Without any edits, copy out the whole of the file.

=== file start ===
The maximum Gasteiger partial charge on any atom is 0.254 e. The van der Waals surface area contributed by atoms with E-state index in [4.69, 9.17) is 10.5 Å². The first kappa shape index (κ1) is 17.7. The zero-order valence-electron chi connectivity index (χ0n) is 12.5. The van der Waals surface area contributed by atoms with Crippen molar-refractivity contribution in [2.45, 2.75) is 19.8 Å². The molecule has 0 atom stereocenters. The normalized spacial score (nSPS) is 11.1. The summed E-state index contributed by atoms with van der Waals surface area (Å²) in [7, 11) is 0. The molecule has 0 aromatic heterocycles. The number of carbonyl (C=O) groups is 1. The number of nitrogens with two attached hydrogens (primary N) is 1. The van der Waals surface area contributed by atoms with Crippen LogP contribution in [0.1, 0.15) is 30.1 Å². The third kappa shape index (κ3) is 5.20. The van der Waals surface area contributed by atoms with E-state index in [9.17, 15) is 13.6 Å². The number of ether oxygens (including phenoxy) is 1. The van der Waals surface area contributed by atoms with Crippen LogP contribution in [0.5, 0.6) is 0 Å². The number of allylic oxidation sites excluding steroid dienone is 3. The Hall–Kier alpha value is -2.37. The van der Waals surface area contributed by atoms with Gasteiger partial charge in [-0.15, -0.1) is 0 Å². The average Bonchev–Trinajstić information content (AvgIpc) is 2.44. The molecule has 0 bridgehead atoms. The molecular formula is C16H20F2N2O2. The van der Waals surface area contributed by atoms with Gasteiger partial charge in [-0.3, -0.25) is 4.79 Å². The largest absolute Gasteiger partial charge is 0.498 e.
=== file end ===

The maximum Gasteiger partial charge on any atom is 0.254 e. The van der Waals surface area contributed by atoms with E-state index in [4.69, 9.17) is 10.5 Å². The first kappa shape index (κ1) is 17.7. The zero-order valence-electron chi connectivity index (χ0n) is 12.5. The van der Waals surface area contributed by atoms with Crippen molar-refractivity contribution in [2.45, 2.75) is 19.8 Å². The molecule has 0 atom stereocenters. The normalized spacial score (nSPS) is 11.1. The summed E-state index contributed by atoms with van der Waals surface area (Å²) in [7, 11) is 0. The molecule has 0 aromatic heterocycles. The number of carbonyl (C=O) groups is 1. The number of nitrogens with two attached hydrogens (primary N) is 1. The van der Waals surface area contributed by atoms with Crippen LogP contribution in [0.1, 0.15) is 30.1 Å². The third kappa shape index (κ3) is 5.20. The van der Waals surface area contributed by atoms with E-state index in [9.17, 15) is 13.6 Å². The number of ether oxygens (including phenoxy) is 1. The van der Waals surface area contributed by atoms with Crippen LogP contribution in [0.5, 0.6) is 0 Å². The number of allylic oxidation sites excluding steroid dienone is 3. The Hall–Kier alpha value is -2.37. The van der Waals surface area contributed by atoms with Gasteiger partial charge in [-0.15, -0.1) is 0 Å². The average Bonchev–Trinajstić information content (AvgIpc) is 2.44. The molecule has 0 bridgehead atoms. The molecular formula is C16H20F2N2O2. The van der Waals surface area contributed by atoms with Gasteiger partial charge in [-0.3, -0.25) is 4.79 Å². The largest absolute Gasteiger partial charge is 0.498 e.